Where the relationship between aid allocation and policy performance and poverty has been studied empirically, bilateral donors are found to be increasingly focused on these criteria. Both policy and poverty selectivity indexes exhibit an improving trend over 2001–05 (figure 4.6). This is true for each of the various types of aid as well. The policy selectivity index in 2005 for non-humanitarian ODA shows that, on average, a 1 percent increase in a country’s policy and institutional quality (CPIA) score is associated with a more than 1.5 percent increase in ODA (with bilateral donors showing less selectivity than multilateral ones; see chapter 5). Studies of the responsiveness of aid flows to improved governance report fairly similar results: a 1 percent improvement in the quality of governance is associated with about a 1.4 percent increase in aid. The results for disaggregated aid show that flexible ODA is the most selective, and technical cooperation the least selective, with respect to policy performance (and no significant relationship is found between CPIA scores and debt relief). The results for poverty selectivity are similar: flexible ODA is again the most selective with respect to poverty, and technical cooperation the least selective.


Sharper donor focus on policy and need

Source: Staff estimates, based on Dollar and Levin (2004).Note: The quality of policies and institutions is measured by the overall CPIA. Policy selectivity shows the policy selectivity index, which measures the elasticity of aid with respect to the CPIA. Poverty selectivity shows the poverty elasticity index, which measures the elasticity of aid with respect to recipients’ per capita income. The selectivity results do not include Afghanistan and Iraq because data on CPIA are not available.


The world’s fragile states with their multitude of chronic problems pose a particular challenge to the international community, but progress has been made in understanding and responding to these situations. In 2005 donors endorsed 12 principles for engagement in fragile states. Since then these principles have been piloted in nine countries, and their experiences have been fed back to allow the principles to be refined further (OECD DAC 2006b). The 12 principles emphasize the need to distinguish between country situations and to customize the mix and sequence of aid instruments accordingly. The central focus of international engagement in these countries should be on state building: supporting the legitimacy and accountability of the state and its capacity to foster development. The interdependence among political, security, and development objectives requires that donors devise coherent policies to deal with the multidimensional challenges these countries face. Where possible, donors should align their assistance with the recipient government’s own priorities, and avoid actions that undermine long-term capacity building. The principles call for coordination among donors in making assessments, designing strategies, and assigning tasks. They also call on donors to act flexibly, to be prepared to engage over a longer horizon than they do with other low-income countries, and, specifically, to address the problem of aid orphans—those countries that for whatever reason get less assistance than their development indicators warrant.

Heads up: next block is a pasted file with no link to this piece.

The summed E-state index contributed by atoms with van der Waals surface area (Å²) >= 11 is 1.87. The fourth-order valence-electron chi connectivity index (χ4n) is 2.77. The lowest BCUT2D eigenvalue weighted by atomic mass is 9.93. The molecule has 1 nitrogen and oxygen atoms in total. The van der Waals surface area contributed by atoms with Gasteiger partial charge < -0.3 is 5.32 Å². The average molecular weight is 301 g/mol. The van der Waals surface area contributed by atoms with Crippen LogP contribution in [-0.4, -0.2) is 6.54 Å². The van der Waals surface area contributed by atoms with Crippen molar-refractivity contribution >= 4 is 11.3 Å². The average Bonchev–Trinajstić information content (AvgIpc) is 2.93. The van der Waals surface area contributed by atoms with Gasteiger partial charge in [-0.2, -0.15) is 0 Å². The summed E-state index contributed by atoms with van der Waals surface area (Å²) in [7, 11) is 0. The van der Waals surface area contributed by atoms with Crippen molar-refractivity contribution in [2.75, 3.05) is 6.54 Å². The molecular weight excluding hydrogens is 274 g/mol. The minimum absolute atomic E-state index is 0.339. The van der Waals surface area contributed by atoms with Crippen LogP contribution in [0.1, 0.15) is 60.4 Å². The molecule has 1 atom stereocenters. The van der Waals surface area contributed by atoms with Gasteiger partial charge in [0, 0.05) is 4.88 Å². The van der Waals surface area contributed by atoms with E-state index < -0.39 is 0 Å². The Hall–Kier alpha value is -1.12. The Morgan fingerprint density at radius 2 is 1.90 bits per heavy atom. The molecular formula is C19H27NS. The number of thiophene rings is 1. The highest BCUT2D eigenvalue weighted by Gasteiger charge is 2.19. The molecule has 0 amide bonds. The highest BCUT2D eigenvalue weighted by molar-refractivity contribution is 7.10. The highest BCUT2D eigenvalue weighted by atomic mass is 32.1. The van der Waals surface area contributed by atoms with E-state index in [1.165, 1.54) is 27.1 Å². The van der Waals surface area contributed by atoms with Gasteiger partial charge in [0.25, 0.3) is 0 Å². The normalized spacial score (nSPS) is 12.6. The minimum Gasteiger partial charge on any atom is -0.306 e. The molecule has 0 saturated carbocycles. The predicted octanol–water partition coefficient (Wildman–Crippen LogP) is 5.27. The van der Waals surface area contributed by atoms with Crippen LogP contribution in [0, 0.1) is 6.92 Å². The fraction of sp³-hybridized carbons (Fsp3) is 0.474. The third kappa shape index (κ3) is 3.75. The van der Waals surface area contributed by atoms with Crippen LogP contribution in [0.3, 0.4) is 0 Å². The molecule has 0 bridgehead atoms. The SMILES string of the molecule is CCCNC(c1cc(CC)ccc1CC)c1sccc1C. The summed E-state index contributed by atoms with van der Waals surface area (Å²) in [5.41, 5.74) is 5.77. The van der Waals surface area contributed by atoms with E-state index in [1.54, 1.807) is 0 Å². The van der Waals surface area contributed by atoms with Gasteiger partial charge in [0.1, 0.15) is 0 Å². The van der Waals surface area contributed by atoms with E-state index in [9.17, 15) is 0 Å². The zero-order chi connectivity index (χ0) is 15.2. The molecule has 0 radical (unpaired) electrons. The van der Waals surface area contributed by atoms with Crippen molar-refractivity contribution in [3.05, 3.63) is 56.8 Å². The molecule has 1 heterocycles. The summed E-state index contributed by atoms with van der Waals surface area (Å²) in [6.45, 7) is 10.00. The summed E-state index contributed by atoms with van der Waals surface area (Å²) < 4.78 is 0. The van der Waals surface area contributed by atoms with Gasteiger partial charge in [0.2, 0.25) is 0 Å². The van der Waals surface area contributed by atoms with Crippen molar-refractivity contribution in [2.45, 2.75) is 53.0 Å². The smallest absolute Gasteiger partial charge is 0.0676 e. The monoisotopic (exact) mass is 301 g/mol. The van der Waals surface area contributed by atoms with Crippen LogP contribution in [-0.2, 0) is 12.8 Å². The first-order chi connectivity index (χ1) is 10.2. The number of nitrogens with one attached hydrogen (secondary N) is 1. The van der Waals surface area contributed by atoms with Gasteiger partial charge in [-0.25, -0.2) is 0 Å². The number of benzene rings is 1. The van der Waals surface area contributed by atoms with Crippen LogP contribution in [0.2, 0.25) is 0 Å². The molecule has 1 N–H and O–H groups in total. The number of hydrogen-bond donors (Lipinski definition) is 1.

Much remains to be done to improve development effectiveness of aid in fragile states. For one thing, application of the recently agreed principles needs to be extended beyond the few pilot programs to all fragile states. The principles also need to be mainstreamed with efforts to implement the Paris Declaration. International actors need to adopt “whole of government” approaches, fostering close collaboration across the economic, development, diplomatic, and security fields. The support provided by the international community to the creation of the United Nations Peace-Building Commission demonstrates the importance of this nexus, and work is now under way to consider how to make the hoped-for collaboration a reality. The principles also have organizational implications for donor agencies; for example, donors will have to create internal capacity to respond quickly to changing environments, build an appropriate local presence in fragile states, and attract skilled staff to work in these countries. Finally, appropriate performance indicators are needed so that progress can be monitored against the objective of building lasting peace among a more robust family of nations.

The focus on fragile states is beginning to translate into increased assistance, although aid flows to this group continue to be volatile. Overall aid to fragile states rose by more than two-thirds in 2005 alone, to nearly $20 billion (in 2004 dollars), and by 167 percent over 2001–05, just over half of which consisted of debt relief (figure 4.7). When debt relief and humanitarian assistance are excluded, aid to fragile states was around $10 billion in 2005.14 Fragile states are also seeing an improving trend in aid received per capita. Although this group continues to receive less aid (excluding debt relief and humanitarian assistance) than the group of other low-income countries, the gap is narrowing (figure 4.8). Large increases in aid to Afghanistan, Sudan, and the Democratic Republic of Congo are behind this narrowing trend. Meanwhile, more than half of fragile states actually saw a decline in aid from 2001 to 2005 (figure 4.2). Aggregate trends mask the wide variation across different types of fragile states: those emerging from violent conflict typically receive much more aid than other fragile states, and more than other low-income countries. The DAC is therefore monitoring annual resource flows to fragile states to help identify those where international engagement seems imbalanced. The monitoring exercise conducted in June 2006 identified eight countries that appear to be underfunded and another three where aid is volatile and, on balance, falling (OECD DAC 2006c). The aim of the monitoring exercise is to use the findings on marginalized states to inform the consultative group meetings for these countries and address the local bottlenecks to greater engagement by donors.